• The Myers-Briggs Debunked?


    It was a rite of passage when I was in college, everyone took the Myers-Briggs personality test. Turns out I was an INFJ. 🙂

    Chances are you’ve taken the Myers-Briggs Type Indicator, or will. Roughly 2 million people a year do. It has become the gold standard of psychological assessments, used in businesses, government agencies and educational institutions. Along the way, it has spawned a multimillion-dollar business around its simple concept that everyone fits one of 16 personality types.

    Now, 50 years after the first time anyone paid money for the test, the Myers-Briggs legacy is reaching the end of the family line. The youngest heirs don’t want it. And it’s not clear whether organizations should, either.

    The Myers-Briggs has been exceedingly popular since its release around 50 years ago and since then more than “10k companies, 2,500 colleges and universities and 200 government agencies” have used the test.

    One small problem. Turns out science researchers are questioning (and have been for a long time) the validity of it.

    Yet despite its widespread use and vast financial success, and although it was derived from the work of Carl Jung, one of the most famous psychologists of the 20th century, the test is highly questioned by the scientific community.

    So, what’s the problem?

    “What concerns me is the cultlike devotion of many consultants and practitioners to it without the examination of the evidence,” says Adam Grant, a professor of industrial psychology at the University of Pennsylvania’s Wharton School.

    Despite the far-reaching use of the assessment in organizations, the academic psychological community has been slow to embrace it. No major journal has published research on the MBTI, which academics consider a strong repudiation of the test’s authority. What makes this even more striking is that CPP has three prominent psychologists on its corporate board — Carl Thoresen, Wayne Cascio and Christina Maslach — who presumably could have used their stature in the field to help.

    Other problems?

    Academics would contend that is precisely Myers-Briggs biggest flaw: It’s about belief much more than scientific evidence. And it’s administered by leadership coaches who, by and large, have no formal education in the science of psychology.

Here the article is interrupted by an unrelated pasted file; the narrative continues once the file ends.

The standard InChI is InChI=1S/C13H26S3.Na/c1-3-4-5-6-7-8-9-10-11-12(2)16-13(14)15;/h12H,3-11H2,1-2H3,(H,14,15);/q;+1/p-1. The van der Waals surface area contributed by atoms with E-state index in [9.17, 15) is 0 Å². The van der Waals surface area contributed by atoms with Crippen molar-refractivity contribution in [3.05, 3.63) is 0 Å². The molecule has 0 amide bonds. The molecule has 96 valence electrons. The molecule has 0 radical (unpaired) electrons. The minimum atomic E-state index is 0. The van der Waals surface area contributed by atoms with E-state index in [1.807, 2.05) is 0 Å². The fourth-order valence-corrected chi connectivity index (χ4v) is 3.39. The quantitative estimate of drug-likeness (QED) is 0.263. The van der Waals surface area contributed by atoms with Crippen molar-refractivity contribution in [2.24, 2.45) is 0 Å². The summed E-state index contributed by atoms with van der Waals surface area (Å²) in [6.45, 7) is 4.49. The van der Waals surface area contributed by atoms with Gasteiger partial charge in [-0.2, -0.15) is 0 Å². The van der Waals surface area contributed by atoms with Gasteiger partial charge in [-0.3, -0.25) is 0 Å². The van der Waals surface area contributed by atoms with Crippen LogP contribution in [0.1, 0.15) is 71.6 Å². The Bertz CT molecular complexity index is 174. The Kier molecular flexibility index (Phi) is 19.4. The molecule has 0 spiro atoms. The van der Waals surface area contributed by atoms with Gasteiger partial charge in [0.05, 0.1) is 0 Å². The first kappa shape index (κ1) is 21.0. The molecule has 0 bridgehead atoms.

“People like it because it reveals something they didn’t know about themselves or others,” says Wharton’s Grant. “That could be true of a horoscope, too.”

    Even Katharine Downing Myers concedes that “psychologists had no use for the indicator; they felt that Jung was a crazy mystic.”

    Today the copyright holder of the test is old and younger family members are disinterested in the project.

    Katharine recently retired from the meetings but still gets the notes.

    She lives by herself in a two-bedroom cottage in a Quaker retirement community just outside Kennett Square, Pa. It is 25 miles from where she was born 86 years ago, and 25 miles from where she met Peter.

    When they die, the copyright will go to the Myers-Briggs Foundation, which funds research and helps maintain the nonprofit Center for Applications of Psychological Type. They both have children from separate marriages, but “they won’t be putting into it what Peter and I do,” Katharine says. “For Peter and me, it became our life’s work.”

    When asked if he is sad his children won’t carry on the family legacy, Peter replies, “Yes, but that’s the luck of the draw.”

    And so the old pair made the decision to end the line here.

    Among the Quaker cottages, where Katharine intends to live out the last of her years, she still feels the presence of Myers-Briggs. She has started a small group of retirees who meet to talk about Carl Jung’s theory and the indicator that has been such a force in her life.

    “It was a family that didn’t think you had to go to a class to learn something,” Katharine recalls of her mother and grandmother-in-law. “You could just learn it on your own.”

    The 2,500 people who got their Myers-Briggs certification last year likely agree.